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Figures out today from the Scottish Funding Council (SFC) show how the twin effects of the pandemic and the emerging cost of living crisis had a detrimental effect on people studying at college.

Throughout 2021-22 colleges continued to contend with measures introduced to control COVID-19 including restrictions to halt the spread of the Omicron variant. At the same time, personal finances were starting to feel the strain of the cost of living crisis, making the choice of paid work an attractive option for those already on a course as well as for those considering enrolling.

Both these factors are illustrated in the latest College Performance Indicators report. Figures collected by SFC show a clear increase in the percentage of students leaving during their course. For full-time further education courses this rose by around four percentage points, and full time higher education courses experienced a six percentage point rise.

Withdrawals were particularly noticeable in subjects relating to hospitality and tourism where there was high demand in the workplace. Subjects more dependent on face to face teaching such as care, construction and hairdressing similarly experienced higher than normal withdrawal rates.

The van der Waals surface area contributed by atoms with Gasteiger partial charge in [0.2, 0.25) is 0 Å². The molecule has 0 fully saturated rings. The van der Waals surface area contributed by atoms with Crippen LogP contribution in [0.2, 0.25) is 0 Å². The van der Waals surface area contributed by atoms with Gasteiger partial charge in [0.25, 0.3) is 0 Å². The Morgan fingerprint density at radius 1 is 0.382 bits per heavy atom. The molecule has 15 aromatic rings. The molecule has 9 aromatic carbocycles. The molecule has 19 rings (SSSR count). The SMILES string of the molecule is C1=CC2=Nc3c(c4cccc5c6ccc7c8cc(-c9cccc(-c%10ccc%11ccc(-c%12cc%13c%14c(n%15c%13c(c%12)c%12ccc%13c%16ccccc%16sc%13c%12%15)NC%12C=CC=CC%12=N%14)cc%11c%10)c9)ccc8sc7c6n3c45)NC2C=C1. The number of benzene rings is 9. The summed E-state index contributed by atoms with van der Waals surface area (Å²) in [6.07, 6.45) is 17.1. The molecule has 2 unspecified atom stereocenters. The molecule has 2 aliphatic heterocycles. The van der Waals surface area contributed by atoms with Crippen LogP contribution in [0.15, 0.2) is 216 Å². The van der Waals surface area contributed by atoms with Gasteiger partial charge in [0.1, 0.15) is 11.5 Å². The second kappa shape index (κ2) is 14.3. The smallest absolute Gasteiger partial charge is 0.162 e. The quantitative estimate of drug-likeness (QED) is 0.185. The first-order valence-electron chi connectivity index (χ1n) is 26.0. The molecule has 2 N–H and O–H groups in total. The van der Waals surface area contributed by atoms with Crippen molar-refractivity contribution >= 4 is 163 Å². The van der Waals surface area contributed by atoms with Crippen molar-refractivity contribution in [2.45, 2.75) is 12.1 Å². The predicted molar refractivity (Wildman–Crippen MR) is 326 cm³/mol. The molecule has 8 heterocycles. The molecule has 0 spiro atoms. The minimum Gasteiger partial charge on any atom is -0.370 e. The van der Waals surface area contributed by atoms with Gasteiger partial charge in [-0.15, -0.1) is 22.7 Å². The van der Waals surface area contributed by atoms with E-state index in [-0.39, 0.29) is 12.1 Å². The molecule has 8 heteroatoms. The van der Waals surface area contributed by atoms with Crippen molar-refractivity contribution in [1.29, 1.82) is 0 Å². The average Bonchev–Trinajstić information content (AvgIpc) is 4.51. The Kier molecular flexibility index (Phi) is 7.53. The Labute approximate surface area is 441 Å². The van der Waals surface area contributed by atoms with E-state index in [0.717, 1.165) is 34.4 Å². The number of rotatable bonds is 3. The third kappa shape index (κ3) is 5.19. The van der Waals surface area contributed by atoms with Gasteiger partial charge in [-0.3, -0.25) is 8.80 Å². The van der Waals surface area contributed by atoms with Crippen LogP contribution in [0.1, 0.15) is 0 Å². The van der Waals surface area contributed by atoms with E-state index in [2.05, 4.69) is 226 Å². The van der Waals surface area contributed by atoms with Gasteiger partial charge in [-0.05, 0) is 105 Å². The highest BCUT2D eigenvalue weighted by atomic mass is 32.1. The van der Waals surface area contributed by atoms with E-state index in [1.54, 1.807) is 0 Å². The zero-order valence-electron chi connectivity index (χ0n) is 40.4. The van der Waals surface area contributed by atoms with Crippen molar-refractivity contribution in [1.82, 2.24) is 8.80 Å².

Today’s report also provides an update on students unable to complete their studies due to the pandemic. Previous figures have shown that by 2021-22 over 37% of the 12,500 who deferred in the first year of the pandemic had returned to their studies. The latest figures show a further 2,392 students in 2021-22 chose to defer their studies until the following year.

The report confirms that work continues in colleges to reconnect with students who deferred in 2020-21 and did not return, as well as with those who deferred in 2021-22. It is thought, however, that many may have entered employment due to the more buoyant labour market.

Responding to the findings, SFC’s Director of Policy, Insight and Statistics, Martin Boyle, said:

“These figures clearly show the continuing effects of the pandemic on colleges and their students. In 2021-22, we also see these being compounded by the start of the cost of living crisis.

“Once again colleges were coping with extremely challenging circumstances and showed exceptional determination to support their learners. Their continuing efforts to re-engage students who deferred their studies, including measures to alleviate the effects of the pandemic on mental health and poverty, are just one example of this.

“The Scottish Funding Council was engaged with the sector throughout and continues to work in partnership with colleges and will begin to support them to identify where improvements can be made.”

College Performance Indicators 2021-22 is now available along with an Excel PI Tool giving an overview of individual college data.